Posted in Blog  
  on Jan 25, 2014

Landlord Insurance vs. Homeowners Insurance

Landlord insurance and homeowners insurance are similar in many ways but they have their share of dissimilarities. Many landlords wonder if they should stick with an existing homeowner’s insurance policy or they should get landlord insurance. In short, it is fair to say that landlord insurance is desirable if a home is being rented out. Whether or not a landlord is living in the same property that is being rented out, if the landlord is renting out a property he or she has been living in or there is any connection between the two are not influential factors here. There are several advantages that landlord insurance has which make it more beneficial.

Landlord Insurance


First, landlord insurance offers coverage in case of loss or damage to property owing to vandalism and other acts. Typical homeowner insurance doesn’t offer any coverage pertaining to such a situation. The general rule is that if a homeowner is not residing in a property for 30 days or more and the property has been vacant then there is no coverage. In case of landlord insurance, no such clauses exist in landlord insurance. Besides, this dwelling coverage clause is more lenient in landlord insurance and can easily be used in case there are renters.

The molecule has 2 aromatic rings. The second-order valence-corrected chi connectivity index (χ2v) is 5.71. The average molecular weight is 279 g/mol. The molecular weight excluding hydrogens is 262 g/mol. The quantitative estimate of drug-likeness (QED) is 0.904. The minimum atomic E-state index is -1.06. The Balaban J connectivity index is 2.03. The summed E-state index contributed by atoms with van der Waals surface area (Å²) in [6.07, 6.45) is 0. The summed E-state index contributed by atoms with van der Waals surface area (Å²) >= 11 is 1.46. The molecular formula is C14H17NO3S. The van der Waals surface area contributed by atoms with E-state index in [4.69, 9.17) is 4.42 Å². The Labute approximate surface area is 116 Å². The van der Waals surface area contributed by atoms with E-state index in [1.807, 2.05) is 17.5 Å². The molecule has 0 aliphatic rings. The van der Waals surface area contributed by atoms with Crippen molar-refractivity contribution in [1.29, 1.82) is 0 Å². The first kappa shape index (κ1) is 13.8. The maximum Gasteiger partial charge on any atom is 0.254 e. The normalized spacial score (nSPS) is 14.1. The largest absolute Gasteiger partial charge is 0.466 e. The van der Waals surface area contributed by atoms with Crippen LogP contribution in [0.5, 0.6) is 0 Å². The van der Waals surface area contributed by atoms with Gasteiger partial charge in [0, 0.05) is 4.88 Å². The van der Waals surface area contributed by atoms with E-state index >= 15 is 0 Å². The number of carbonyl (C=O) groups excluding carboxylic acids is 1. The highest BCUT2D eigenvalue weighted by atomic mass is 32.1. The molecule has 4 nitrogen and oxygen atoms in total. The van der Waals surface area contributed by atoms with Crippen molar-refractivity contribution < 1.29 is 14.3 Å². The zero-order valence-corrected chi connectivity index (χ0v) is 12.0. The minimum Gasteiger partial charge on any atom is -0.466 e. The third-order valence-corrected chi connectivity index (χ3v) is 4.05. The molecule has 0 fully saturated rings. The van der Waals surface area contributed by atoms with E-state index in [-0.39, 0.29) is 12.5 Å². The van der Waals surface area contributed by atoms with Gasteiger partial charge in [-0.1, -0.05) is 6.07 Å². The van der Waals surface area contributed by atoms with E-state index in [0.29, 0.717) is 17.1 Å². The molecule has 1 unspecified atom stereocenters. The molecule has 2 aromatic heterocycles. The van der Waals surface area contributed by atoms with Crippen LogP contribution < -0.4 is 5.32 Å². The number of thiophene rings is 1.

Homeowner’s Insurance


Second, homeowners’ insurance doesn’t provide sufficient coverage to movable assets that may or may not be in a rental property. Most homeowner’s insurance policies offer coverage for immovable assets. Every fixed part of the property or the property in its entirety itself is covered but objects like home appliances, furniture and any fixtures that may be in the property are not covered. With landlord insurance, all such items and appliances can be covered under the personal property coverage clause.

Distinct Differences


Third, homeowner’s insurance doesn’t have any clause that compensates for loss of use of the property if it is not a primary residence. A rental property, in most cases, is anyway not the primary residence of a landlord. Thus, if a tenant is unable to stay in the property due to some causes that have made the property to be uninhabitable till the time the problem is fixed, the tenant has to move out and stay somewhere. Such costs have to be borne by the landlord in most cases and a landlord insurance policy can come to rescue in such circumstances.

There are many such clauses and inclusions in landlord insurance which are either exempted or there are no provisions for the same in homeowner’s insurance.

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